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Aran Inspired

Feakle Town

Feakle is a sleepy village in County Clare,  nestled within a diverse landscape made up of lakes, moors, the Sliabh Aughty Mountains and their valleys, which comes alive each year for its traditional music festival. The area is renowned for its association with the indigenous sport of hurling.

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Scattery Island

Scattery Island is located in southwest County Clare, at the mouth of the River Shannon. Historical records indicate that the islands original inhabitants were members of a monastery, founded by St. Senan in the 6th century. Legend says he first banished a sea serpent from the island, and that he forbade the presence of women on the island. One of his famous pupils was St. Ciaran of Clonmacnoise.

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Ennis is the most important town in County Clare, and medieval in its origins and appearance. It is historically a market town, bisected by the River Fergus.

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Lahinch seaside village is a well-known golfing location that has recently become popular as a surfing resort. Leath Inis in Gaelic, the name of this pristine beach and resort translates as "half island". The area is known for its abundant seaside leisure activities and exceptional golf course.

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Craggaunowen Project

Craggaunowen Project is a unique, open-air museum, and a historical experience unlike most others. Set in 50 acres of lakeside woodland near the town of Quin, the project reconstructs several examples of early historic dwelling places. The complex is located near the town of Quin, and provides visitors with a trip back in time by realistically displaying the Celtic way of life in all its glory and struggle. Note: the Craggaunowen Living Past Experience Project is generally only open between the months of May and August. Check the Shannon Heritage website for details.

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This designated heritage town, located near the mouth of the river Shannon, began as an estate town in the 18th century. The Vandeleur family established the original estate nearby in the 1630’s. They are known in local history for their participation in massive tenant evictions in the 1800s. Today, Kilrush features a beautiful new marina. The town has great vistas of the Atlantic.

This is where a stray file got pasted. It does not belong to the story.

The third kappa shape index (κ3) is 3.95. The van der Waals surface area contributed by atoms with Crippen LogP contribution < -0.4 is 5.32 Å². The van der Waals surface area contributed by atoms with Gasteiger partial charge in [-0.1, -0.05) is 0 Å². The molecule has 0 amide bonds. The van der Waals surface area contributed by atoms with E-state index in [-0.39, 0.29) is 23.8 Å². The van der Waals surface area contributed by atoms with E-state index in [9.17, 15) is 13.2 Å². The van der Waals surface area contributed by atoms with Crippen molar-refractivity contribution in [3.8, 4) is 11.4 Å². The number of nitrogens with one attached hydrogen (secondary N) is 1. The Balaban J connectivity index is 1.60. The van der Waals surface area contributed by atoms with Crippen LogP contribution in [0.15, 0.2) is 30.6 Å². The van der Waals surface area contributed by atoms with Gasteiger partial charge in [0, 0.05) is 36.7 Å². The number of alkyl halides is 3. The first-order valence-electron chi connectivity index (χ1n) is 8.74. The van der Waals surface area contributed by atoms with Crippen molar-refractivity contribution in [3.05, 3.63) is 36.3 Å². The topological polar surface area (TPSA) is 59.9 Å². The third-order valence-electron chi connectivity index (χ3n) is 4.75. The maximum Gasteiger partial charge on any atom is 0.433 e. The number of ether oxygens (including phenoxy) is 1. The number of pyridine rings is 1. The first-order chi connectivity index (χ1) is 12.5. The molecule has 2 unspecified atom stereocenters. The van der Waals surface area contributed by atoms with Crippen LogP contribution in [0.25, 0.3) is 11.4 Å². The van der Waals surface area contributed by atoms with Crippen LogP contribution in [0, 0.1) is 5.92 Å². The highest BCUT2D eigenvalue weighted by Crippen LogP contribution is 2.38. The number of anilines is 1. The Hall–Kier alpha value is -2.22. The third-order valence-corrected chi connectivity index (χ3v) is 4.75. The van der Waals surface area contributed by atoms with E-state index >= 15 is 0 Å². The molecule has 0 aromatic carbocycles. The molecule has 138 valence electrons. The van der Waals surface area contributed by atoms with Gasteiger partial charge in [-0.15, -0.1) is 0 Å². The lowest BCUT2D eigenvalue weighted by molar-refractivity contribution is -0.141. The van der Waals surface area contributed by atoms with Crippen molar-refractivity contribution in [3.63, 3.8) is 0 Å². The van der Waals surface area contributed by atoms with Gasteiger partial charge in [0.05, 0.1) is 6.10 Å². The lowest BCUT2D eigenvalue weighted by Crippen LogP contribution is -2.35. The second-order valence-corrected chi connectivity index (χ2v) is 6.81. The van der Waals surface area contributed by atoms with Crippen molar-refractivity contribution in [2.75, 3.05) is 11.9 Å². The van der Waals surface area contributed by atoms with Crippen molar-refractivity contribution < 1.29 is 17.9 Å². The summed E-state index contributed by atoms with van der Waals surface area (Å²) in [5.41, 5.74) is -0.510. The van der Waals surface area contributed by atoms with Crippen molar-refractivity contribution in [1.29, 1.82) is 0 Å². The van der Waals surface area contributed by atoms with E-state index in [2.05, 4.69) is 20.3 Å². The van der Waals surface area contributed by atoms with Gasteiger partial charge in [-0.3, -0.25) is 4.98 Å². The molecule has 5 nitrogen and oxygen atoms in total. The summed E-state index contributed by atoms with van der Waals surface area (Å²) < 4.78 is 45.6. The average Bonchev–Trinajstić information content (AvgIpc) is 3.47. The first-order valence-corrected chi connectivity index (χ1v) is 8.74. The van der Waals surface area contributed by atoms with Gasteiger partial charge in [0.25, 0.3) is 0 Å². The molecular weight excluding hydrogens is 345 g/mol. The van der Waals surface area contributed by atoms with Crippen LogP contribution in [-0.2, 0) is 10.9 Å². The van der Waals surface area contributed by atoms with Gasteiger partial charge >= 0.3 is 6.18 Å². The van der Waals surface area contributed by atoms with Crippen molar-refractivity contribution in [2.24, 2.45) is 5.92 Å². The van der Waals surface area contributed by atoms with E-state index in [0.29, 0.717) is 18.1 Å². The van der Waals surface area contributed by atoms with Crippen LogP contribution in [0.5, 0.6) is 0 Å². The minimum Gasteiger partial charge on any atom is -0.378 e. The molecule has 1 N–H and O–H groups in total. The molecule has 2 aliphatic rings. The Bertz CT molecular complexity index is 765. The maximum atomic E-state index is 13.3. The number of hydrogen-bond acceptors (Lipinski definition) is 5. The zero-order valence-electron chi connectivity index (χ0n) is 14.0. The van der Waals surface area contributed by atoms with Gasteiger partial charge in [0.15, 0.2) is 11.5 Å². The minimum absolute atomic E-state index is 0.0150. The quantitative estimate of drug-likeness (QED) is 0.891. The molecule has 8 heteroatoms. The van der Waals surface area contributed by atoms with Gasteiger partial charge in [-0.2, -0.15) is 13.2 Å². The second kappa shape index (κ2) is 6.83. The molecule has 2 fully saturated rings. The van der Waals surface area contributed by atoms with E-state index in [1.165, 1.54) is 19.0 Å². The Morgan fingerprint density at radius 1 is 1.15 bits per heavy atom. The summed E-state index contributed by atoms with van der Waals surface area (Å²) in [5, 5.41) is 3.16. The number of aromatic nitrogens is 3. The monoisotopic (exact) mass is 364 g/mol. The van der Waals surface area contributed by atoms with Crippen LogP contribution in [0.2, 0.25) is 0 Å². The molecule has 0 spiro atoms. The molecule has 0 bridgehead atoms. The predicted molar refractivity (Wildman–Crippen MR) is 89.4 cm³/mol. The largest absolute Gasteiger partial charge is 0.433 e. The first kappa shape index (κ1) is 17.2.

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Lisdoonvarna, or Lis Duin Bhearna, is a popular village on the west coast of Ireland, in the Burren region of County Clare. This picturesque little town is one of the main stopping points for tourists exploring the dramatic scenery of the Burren region, or those visiting the nearby Cliffs of Moher. Lisdoonvarna is still sometimes referred to as a "spa town" -- a reference to time in the past when the village was known for the healing properties of its spring water. These days, many visitors stop off in Lisdoonvaran for a bite to eat, or stay longer to sample some music and dancing, and to explore the area. The town also features a visitor information centre, named Lisdoonvarna Failte, (Fall-Cha) meaning "Lisdoonvarna welcome".

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Leamaneh Castle

Leamaneh Castle is the imposing ruin of a mansion house located between Corofin and Kilfenora in the region known as The Burren in County Clare. Built around 1480, and alternatively spelled as "Leamanagh" Castle, it was originally a five-story tower house. These fortified homes, with castellated features, were popular with Norman gentry in the western regions of Ireland during the middle ages. The castle stands on the corner of a three-way intersection on the southern end of the Burren, where limestone is plentiful. The tower has a spiral staircase, small chambers, and narrow windows that are little more than slits. In 1902, the gates were removed from Leamaneh and taken to Dromoland Castle, as the manor home had fallen into disrepair.

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Dysert O'Dea Castle and Archaeology Centre

This medieval tower house, built in 1480 by the Gaelic nobleman Diarmud O'Dea, today houses the Clare Archaeology Centre. Beautifully restored, the castle serves not only as a museum, but as an attraction in its own right, and as the centre of a walking trail that features many other sites of historical interest.

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Knappogue Castle

Situated near Quin, County Clare, Knappogue Castle, or Caislean na Cnapoige, means "the castle of the place abounding in little hills". It is one of Ireland’s most beautifully restored and maintained 15th century castles. A short distance to the northwest of the castle is a pretty Victorian walled garden.

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